Stomach Cramps and Fruit Juice

Food Allergy

Step 1

Certain fruits are more likely to cause an allergic reaction. According to the University of Maryland Medical Center, the most common fruits that can trigger an allergic reaction include tropical fruits, melons, pineapples, strawberries and tomatoes. An allergic reaction will not only cause stomach cramps but can affect other areas of your body. You may develop shortness of breath, wheezing, coughing, diarrhea, skin rashes, itching, sinus congestion and facial swelling. If you're allergic to any fruits, you are at risk of developing anaphylaxis from eating them or drinking the juice.

Allergy Cramping

Step 1

If the cramping is caused by an allergic reaction, your immune system has overreacted and caused inflammation in your stomach and intestines. The body produces immunoglobulin E antibodies, which trigger mast cells to create histamine. Histamine released in the soft tissue of the digestive tract makes the tissues swell, leading to cramping and excessive pressure.

Fructose Intolerance

Step 1

Fructose intolerance is the inability to digest certain sugars, such as fructose and sucrose. Fructose is primarily found naturally in fruit and can cause stomach cramping, pain, nausea and diarrhea. Fructose intolerance is a hereditary condition that can lead to chronic health complications, such as liver disease and death if not treated. If you're diagnosed with fructose intolerance, you need to eliminate all fruits and fruits juice from your diet. Drinking fruit juice with this condition can cause long-term damage.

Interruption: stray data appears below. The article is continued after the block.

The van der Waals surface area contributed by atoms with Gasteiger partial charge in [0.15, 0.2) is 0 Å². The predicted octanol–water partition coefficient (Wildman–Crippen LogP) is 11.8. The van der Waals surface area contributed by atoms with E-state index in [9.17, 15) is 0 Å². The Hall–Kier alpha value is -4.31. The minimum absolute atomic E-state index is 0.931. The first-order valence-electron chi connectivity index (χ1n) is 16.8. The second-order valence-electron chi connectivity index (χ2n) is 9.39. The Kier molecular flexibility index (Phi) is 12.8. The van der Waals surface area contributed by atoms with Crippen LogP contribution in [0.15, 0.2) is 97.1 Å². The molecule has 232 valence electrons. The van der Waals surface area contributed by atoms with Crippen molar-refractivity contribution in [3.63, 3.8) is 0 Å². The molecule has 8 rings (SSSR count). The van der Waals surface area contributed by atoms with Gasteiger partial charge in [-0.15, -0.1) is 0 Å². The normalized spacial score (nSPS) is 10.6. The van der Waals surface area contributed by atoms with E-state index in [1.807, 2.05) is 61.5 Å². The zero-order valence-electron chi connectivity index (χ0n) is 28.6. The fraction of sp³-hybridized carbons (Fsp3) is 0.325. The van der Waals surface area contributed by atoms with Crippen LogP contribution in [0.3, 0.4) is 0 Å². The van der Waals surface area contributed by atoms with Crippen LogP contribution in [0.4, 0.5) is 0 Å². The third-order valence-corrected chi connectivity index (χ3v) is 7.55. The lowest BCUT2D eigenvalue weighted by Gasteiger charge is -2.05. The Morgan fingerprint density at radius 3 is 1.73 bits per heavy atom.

Gastrointestinal Conditions

Step 1

Certain gastrointestinal conditions can lead to cramping from drinking fruit juice. The acid in many fruit juices can aggravate the lining of your stomach if you have peptic ulcers, which are open sores in your stomach or intestines. Some people with IBS, or irritable bowel syndrome, develop digestive symptoms after eating or drinking certain fruits.

Is This an Emergency?

If you are experiencing serious medical symptoms, please see the National Library of Medicine’s list of signs you need emergency medical attention or call 911. If you think you may have COVID-19, use the CDC’s Coronavirus Self-Checker before leaving the house.